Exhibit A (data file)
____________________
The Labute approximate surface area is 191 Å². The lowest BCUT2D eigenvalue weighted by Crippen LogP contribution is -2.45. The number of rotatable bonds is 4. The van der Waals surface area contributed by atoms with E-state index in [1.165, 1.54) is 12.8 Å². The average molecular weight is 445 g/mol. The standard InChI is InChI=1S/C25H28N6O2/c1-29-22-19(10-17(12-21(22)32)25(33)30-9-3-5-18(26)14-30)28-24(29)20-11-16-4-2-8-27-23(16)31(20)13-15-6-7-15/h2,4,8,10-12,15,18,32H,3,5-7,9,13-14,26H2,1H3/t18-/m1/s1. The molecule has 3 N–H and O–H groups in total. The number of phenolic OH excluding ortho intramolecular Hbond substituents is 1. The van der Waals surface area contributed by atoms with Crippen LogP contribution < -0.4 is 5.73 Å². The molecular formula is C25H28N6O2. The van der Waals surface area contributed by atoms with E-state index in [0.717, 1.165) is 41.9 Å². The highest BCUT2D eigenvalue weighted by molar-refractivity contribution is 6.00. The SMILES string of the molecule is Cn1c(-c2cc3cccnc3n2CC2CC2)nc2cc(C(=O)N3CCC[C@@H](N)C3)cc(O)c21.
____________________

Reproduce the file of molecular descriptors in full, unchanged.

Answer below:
The Labute approximate surface area is 191 Å². The lowest BCUT2D eigenvalue weighted by Crippen LogP contribution is -2.45. The number of rotatable bonds is 4. The van der Waals surface area contributed by atoms with E-state index in [1.165, 1.54) is 12.8 Å². The average molecular weight is 445 g/mol. The standard InChI is InChI=1S/C25H28N6O2/c1-29-22-19(10-17(12-21(22)32)25(33)30-9-3-5-18(26)14-30)28-24(29)20-11-16-4-2-8-27-23(16)31(20)13-15-6-7-15/h2,4,8,10-12,15,18,32H,3,5-7,9,13-14,26H2,1H3/t18-/m1/s1. The molecule has 3 N–H and O–H groups in total. The number of phenolic OH excluding ortho intramolecular Hbond substituents is 1. The van der Waals surface area contributed by atoms with Crippen LogP contribution < -0.4 is 5.73 Å². The molecular formula is C25H28N6O2. The van der Waals surface area contributed by atoms with E-state index in [0.717, 1.165) is 41.9 Å². The highest BCUT2D eigenvalue weighted by molar-refractivity contribution is 6.00. The SMILES string of the molecule is Cn1c(-c2cc3cccnc3n2CC2CC2)nc2cc(C(=O)N3CCC[C@@H](N)C3)cc(O)c21.